Earlier in the day, Trump said he wanted to resolve “any liability problems” involving meat companies. “And we always work with the farmers. There’s plenty of supply.”
In addition to his remark about “plenty of supply,” Trump retweeted material from The Counter, a nonprofit news organization, that there is no meat shortage in the near term. “It might take stores longer than usual to restock certain products, due to supply chain disruptions. But we have many millions of pounds of meat in cold storage across the nation,” said The Counter.
It was unclear how quickly closed plants would resume operations or if employees would report for work. Some plants have slowed production because of worker absenteeism amid fears of infection. Among the closures is the Smithfield Foods pork plant in Sioux Falls, South Dakota. Some 853 of its 3,700 employees are infected with the coronavirus, according to state officials. Smithfield closed the plant indefinitely two weeks ago at the request of state and local officials.
“The President’s shortsighted action could put more workers in harm’s way and continue to damage our food processing capacity,” said Michigan Sen. Debbie Stabenow, senior Democrat on the Senate Agriculture Committee. “Last week, I called on the Trump administration to implement a proactive plan to protect workers and our food supply, and once again they have failed.”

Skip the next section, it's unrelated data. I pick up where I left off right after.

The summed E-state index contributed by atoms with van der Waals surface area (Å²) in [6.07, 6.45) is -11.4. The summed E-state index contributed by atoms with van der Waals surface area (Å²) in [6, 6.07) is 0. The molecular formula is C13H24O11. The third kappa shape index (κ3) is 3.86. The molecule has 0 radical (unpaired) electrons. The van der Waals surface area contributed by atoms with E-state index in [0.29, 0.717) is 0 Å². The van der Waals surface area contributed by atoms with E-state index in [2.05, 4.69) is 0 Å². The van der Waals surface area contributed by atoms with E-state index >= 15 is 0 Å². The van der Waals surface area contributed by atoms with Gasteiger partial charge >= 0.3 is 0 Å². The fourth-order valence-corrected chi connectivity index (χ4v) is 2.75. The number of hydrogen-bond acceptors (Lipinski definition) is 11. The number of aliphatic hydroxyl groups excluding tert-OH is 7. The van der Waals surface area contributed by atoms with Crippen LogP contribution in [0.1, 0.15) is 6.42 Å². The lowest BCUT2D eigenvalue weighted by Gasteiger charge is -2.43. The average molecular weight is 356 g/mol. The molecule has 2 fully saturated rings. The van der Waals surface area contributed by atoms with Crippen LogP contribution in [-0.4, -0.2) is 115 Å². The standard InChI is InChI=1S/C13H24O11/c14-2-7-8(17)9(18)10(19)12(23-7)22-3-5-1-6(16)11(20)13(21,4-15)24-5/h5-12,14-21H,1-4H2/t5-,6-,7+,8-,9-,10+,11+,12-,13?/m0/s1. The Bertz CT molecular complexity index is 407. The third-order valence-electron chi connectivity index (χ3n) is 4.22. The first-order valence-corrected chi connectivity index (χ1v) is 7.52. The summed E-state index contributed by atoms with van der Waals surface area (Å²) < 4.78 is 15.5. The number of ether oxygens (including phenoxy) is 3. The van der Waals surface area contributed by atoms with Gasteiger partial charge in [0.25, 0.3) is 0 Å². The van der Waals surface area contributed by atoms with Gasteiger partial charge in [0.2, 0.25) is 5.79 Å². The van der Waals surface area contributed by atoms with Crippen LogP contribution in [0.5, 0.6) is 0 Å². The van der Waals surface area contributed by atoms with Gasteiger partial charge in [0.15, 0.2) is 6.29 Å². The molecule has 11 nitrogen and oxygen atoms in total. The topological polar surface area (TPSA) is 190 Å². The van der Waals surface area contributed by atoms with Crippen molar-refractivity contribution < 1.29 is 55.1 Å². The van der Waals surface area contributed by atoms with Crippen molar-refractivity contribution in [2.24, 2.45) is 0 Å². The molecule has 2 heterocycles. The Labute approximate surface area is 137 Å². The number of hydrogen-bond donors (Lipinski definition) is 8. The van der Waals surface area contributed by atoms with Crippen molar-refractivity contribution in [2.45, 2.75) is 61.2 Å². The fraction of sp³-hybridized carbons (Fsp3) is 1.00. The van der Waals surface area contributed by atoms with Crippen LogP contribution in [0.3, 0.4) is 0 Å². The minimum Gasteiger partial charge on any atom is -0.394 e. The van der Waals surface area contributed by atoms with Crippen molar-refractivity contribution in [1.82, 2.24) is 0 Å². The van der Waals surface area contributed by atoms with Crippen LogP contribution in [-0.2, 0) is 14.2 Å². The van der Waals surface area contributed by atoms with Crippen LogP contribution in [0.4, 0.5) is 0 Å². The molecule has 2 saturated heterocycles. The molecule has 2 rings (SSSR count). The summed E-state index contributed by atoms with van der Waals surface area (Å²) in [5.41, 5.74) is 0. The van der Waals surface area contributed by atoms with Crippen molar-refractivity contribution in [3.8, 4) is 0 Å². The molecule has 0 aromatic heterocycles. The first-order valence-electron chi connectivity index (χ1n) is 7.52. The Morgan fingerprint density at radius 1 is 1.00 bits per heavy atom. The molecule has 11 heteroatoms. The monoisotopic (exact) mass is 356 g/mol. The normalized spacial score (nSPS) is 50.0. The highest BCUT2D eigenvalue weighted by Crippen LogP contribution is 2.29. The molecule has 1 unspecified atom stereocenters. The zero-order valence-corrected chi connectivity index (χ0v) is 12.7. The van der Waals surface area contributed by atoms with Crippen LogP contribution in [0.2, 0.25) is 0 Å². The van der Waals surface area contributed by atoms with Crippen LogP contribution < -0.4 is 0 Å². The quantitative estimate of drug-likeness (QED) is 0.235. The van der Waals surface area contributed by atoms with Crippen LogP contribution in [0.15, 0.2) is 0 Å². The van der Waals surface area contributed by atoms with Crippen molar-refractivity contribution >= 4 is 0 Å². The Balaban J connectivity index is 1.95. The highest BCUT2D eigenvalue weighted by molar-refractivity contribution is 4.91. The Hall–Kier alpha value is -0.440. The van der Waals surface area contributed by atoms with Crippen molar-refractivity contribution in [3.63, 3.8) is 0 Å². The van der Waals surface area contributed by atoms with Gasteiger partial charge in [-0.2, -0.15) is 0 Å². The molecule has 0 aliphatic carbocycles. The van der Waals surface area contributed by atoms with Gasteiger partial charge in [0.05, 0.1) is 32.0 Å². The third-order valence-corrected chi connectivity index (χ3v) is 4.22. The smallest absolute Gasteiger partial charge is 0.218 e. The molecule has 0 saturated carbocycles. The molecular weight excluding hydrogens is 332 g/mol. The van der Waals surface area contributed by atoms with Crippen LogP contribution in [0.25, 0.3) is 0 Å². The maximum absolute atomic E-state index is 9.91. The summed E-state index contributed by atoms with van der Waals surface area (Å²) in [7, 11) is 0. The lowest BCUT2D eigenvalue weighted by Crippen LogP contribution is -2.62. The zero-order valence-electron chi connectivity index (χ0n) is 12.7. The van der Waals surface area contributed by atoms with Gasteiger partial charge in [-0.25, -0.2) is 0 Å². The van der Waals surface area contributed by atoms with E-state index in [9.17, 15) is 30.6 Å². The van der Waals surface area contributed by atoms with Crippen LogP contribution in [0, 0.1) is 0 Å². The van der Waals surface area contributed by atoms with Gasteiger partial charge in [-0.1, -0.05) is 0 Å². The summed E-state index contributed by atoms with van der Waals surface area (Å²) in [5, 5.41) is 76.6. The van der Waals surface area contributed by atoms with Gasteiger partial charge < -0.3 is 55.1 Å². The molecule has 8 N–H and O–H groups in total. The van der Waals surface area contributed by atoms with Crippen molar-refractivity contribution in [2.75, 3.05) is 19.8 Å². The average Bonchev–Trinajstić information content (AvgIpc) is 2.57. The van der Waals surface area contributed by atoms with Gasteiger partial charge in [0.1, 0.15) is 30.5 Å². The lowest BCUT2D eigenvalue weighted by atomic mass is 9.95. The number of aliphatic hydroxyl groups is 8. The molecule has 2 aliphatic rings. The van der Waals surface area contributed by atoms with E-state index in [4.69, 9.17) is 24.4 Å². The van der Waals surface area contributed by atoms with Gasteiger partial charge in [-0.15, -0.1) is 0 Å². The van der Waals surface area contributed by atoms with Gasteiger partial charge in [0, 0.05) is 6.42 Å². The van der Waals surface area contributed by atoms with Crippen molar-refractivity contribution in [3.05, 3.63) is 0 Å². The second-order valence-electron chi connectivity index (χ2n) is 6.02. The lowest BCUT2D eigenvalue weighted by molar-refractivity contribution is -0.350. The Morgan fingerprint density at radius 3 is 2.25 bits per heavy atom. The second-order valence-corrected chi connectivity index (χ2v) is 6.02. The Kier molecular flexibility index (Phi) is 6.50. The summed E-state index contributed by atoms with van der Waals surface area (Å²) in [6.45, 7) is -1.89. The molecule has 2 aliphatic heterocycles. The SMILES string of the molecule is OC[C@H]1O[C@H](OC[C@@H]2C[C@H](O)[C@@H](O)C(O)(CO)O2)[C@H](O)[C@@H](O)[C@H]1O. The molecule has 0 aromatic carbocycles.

A mammoth JBS pork plant in southern Minnesota will reopen on Wednesday, but only to euthanize market hogs that have no buyer, said House Agriculture chairman Collin Peterson. Minnesota Gov. Tim Walz was scheduled to join Peterson for a news conference in Worthington, home to the JBS plant with a slaughter capacity of 20,000 hogs a day.
“They think they can do 13,000 a day with 10 people” to euthanize the hogs, said Peterson. Compared to estimates that the backlog of hogs on farms grows by 160,000 a day, “this 13,000 is not going to solve the problem,” he said. The euthanized hogs probably would be buried or sent to rendering plants.
More than 1 in 10 of Minnesota’s coronavirus cases was confirmed in Nobles County, which includes Worthington.
Iowa Gov. Kim Reynolds has called for federal indemnities for euthanized hogs. The National Pork Producers Council said it will ask Congress for more aid for hog farmers. They are expected to share in $1.6 billion from a USDA coronavirus package. “It’s not nearly enough,” said Liz Wagstrom, NPPC chief veterinarian, during a National Pork Board webinar.
Bill Even, the pork board’s chief executive, said it is heartbreaking for farmers “having to destroy what you raised.”
The president of the American Farm Bureau Federation, Zippy Duvall, said he hoped the executive order “will protect the health and safety of workers while keeping farmers and ranchers in the business of providing food for families across America.” Like other farm leaders, Duvall said the pandemic “created an unprecedented crisis for American farmers.”
The text of the executive order is available here.